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Clover Hill Mill
Clover Hill Mill
Clover Hill Mill is located in Tennessee
Clover Hill Mill
Location in Tennessee
Clover Hill Mill is located in the United States
Clover Hill Mill
Location in the United States
Location Junction of Mill Road and Clover Hill Road
Nearest city Maryville, Tennessee
Area 1.5 acres (0.61 ha)
Built 1921
MPS Blount County MPS
NRHP reference No. 89000871
Added to NRHP July 25, 1989

The Clover Hill Mill is a gristmill located in the U.S. city of Maryville, Tennessee. Out of the hundreds of early-20th century mills once scattered across the mountains of East Tennessee, the Clover Hill Mill is one of the few still in operation, and the last such full service mill in Blount County. The mill was added to the National Register of Historic Places in 1989.

The community of Clover Hill was established in the 1820s along the headwaters of Baker Creek, and by 1849 a gristmill had been established around which the community developed. By the 1860s, Clover Hill had its own post office, school, church, distillery, and general store. The completion of a railroad line a few miles to the north in 1906, however, caused the community to shift to what is now called the Binfield community. The gristmill burned in 1921 and was replaced by the present mill that same year.


The Clover Hill Mill is located at the intersection of Clover Hill Mill Road and Clover Hill Road, about halfway between the latter's junction with U.S. Route 411 to the south and Morganton Road to the north. The stream that once provided power to the mill is a headwater stream of Baker Creek, which empties into Tellico Lake near Greenback.


This stream, a tributary of Baker Creek, powered the original Clover Hill Mill; the mill's east wing is visible on the right

Early Blount County settler Abijah Conger arrived at what is now Clover Hill in 1823, and established a tavern and general store that catered to traffic travelling between Maryville and Morganton along the recently built Morganton Road. Conger also planted a large clover farm, and thus when he established a post office in his store, Conger chose the name "Clover Hill." In 1841, another settler named John S. Craig organized what would eventually become the Clover Hill Presbyterian Church. After the Civil War, a physician named Samuel Gault set up a practice at Clover Hill, and served as the community's post master.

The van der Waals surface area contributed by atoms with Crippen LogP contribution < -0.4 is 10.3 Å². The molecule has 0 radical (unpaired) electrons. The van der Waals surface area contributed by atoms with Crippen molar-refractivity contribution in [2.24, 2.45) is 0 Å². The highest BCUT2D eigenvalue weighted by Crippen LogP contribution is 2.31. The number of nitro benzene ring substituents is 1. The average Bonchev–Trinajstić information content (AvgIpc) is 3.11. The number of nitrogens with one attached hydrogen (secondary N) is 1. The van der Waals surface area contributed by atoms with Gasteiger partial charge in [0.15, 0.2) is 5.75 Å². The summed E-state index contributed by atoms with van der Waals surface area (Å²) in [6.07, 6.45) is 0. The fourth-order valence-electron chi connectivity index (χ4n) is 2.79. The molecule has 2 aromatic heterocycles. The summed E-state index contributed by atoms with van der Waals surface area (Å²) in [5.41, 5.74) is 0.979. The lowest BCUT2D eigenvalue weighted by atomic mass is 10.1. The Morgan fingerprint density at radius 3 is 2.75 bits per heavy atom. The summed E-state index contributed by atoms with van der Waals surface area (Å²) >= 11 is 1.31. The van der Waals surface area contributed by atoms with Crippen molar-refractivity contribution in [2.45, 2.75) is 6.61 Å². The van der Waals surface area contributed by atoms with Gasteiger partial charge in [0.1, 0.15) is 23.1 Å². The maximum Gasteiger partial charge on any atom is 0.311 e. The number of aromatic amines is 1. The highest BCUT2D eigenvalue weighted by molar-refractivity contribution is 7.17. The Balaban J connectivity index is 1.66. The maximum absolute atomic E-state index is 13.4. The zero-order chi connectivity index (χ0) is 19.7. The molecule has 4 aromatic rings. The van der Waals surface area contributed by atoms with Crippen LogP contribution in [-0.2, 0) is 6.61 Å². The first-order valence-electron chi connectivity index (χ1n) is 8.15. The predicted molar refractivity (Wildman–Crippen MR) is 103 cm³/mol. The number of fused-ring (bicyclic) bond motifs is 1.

A distiller and miller named David McKamey built the first Clover Hill Mill in 1849, which became a center of activity for the Clover Hill community. In 1887, two millers named "Martin" and "West" owned and operated the Clover Hill Mill. After the L&N Railroad completed a line running roughly parallel to Morganton Road a few miles to the north in 1906, a Clover Hill store owner named William Carpenter moved his store to where Clover Hill Road joins Morganton Road in hopes of establishing a railroad stop. Carpenter was appointed post master of the new community, which was named "Binfield," in 1907. In 1915, the Clover Hill post office was discontinued.

After the original Clover Hill Mill burned in 1921, the mill's owner, Gilbert Blankenship, built the present mill on its site. Blankenship powered his new mill with electricity, and abandoned the classic overshot wheel and mill race design of its predecessor. Brothers Russell and Roy Perkins eventually purchased the mill, and in 1958 the mill was sold to Oscar Whitehead. Whitehead's sons, the mill's current owners, assumed operations of the mill from their father in 1978.


Clover Hill Mill, viewed from the west

The Clover Hill Mill is a 2+12-story structure with a metal, gable roof, weatherboard siding, and a concrete foundation. A porch with square columns spans the front of the building. One-story wings are attached to the east and west ends of the structure, which were traditionally used as office space and storage space. The interior of the building retains much of the original mill machinery.

The mill's outbuildings include a frame storage shed, built around 1960, and four metal grain silos, all built between 1969 and 1975. Due to their age, none of these structures are considered "contributing" structures on the National Register listing. The concrete foundation of the original mill's overshot wheel is located behind the present structure.

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